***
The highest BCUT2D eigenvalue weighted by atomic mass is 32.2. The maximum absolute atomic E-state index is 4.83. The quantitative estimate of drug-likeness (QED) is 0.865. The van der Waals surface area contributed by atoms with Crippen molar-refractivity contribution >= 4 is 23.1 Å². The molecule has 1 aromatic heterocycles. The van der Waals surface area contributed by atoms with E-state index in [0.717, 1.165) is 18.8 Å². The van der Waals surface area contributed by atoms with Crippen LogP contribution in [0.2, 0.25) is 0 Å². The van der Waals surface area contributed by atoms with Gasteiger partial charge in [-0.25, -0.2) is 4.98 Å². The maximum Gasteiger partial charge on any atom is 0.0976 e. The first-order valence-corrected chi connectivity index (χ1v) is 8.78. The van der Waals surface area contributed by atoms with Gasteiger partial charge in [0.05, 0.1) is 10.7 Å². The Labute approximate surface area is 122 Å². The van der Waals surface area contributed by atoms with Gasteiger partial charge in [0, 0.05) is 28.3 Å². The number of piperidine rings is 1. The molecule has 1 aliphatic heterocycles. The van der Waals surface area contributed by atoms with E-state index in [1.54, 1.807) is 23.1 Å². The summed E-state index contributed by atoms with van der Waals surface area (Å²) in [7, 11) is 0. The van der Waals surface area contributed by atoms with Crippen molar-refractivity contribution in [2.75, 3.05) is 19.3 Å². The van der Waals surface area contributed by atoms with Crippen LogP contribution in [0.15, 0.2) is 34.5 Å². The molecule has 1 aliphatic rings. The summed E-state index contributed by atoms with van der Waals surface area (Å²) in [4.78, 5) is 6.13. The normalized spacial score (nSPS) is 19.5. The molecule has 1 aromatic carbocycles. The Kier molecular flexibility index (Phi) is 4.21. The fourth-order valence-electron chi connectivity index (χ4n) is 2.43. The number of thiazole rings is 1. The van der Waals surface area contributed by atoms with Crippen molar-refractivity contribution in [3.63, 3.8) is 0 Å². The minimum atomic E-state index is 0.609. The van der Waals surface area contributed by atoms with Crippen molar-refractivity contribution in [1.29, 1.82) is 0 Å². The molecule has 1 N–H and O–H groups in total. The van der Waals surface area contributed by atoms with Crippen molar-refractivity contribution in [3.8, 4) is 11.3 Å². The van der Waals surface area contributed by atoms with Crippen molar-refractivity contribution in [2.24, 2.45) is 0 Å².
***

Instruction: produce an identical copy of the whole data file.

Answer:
The highest BCUT2D eigenvalue weighted by atomic mass is 32.2. The maximum absolute atomic E-state index is 4.83. The quantitative estimate of drug-likeness (QED) is 0.865. The van der Waals surface area contributed by atoms with Crippen molar-refractivity contribution >= 4 is 23.1 Å². The molecule has 1 aromatic heterocycles. The van der Waals surface area contributed by atoms with E-state index in [0.717, 1.165) is 18.8 Å². The van der Waals surface area contributed by atoms with Crippen LogP contribution in [0.2, 0.25) is 0 Å². The van der Waals surface area contributed by atoms with Gasteiger partial charge in [-0.25, -0.2) is 4.98 Å². The maximum Gasteiger partial charge on any atom is 0.0976 e. The first-order valence-corrected chi connectivity index (χ1v) is 8.78. The van der Waals surface area contributed by atoms with Gasteiger partial charge in [0.05, 0.1) is 10.7 Å². The Labute approximate surface area is 122 Å². The van der Waals surface area contributed by atoms with Gasteiger partial charge in [0, 0.05) is 28.3 Å². The number of piperidine rings is 1. The molecule has 1 aliphatic heterocycles. The van der Waals surface area contributed by atoms with E-state index in [1.54, 1.807) is 23.1 Å². The summed E-state index contributed by atoms with van der Waals surface area (Å²) in [7, 11) is 0. The van der Waals surface area contributed by atoms with Crippen molar-refractivity contribution in [2.75, 3.05) is 19.3 Å². The van der Waals surface area contributed by atoms with Crippen LogP contribution in [0.15, 0.2) is 34.5 Å². The molecule has 1 aliphatic rings. The summed E-state index contributed by atoms with van der Waals surface area (Å²) in [4.78, 5) is 6.13. The normalized spacial score (nSPS) is 19.5. The molecule has 1 aromatic carbocycles. The Kier molecular flexibility index (Phi) is 4.21. The fourth-order valence-electron chi connectivity index (χ4n) is 2.43. The number of thiazole rings is 1. The van der Waals surface area contributed by atoms with Crippen molar-refractivity contribution in [3.63, 3.8) is 0 Å². The minimum atomic E-state index is 0.609. The van der Waals surface area contributed by atoms with Crippen molar-refractivity contribution in [1.29, 1.82) is 0 Å². The molecule has 1 N–H and O–H groups in total. The van der Waals surface area contributed by atoms with Crippen molar-refractivity contribution in [3.8, 4) is 11.3 Å². The van der Waals surface area contributed by atoms with Crippen molar-refractivity contribution in [2.24, 2.45) is 0 Å².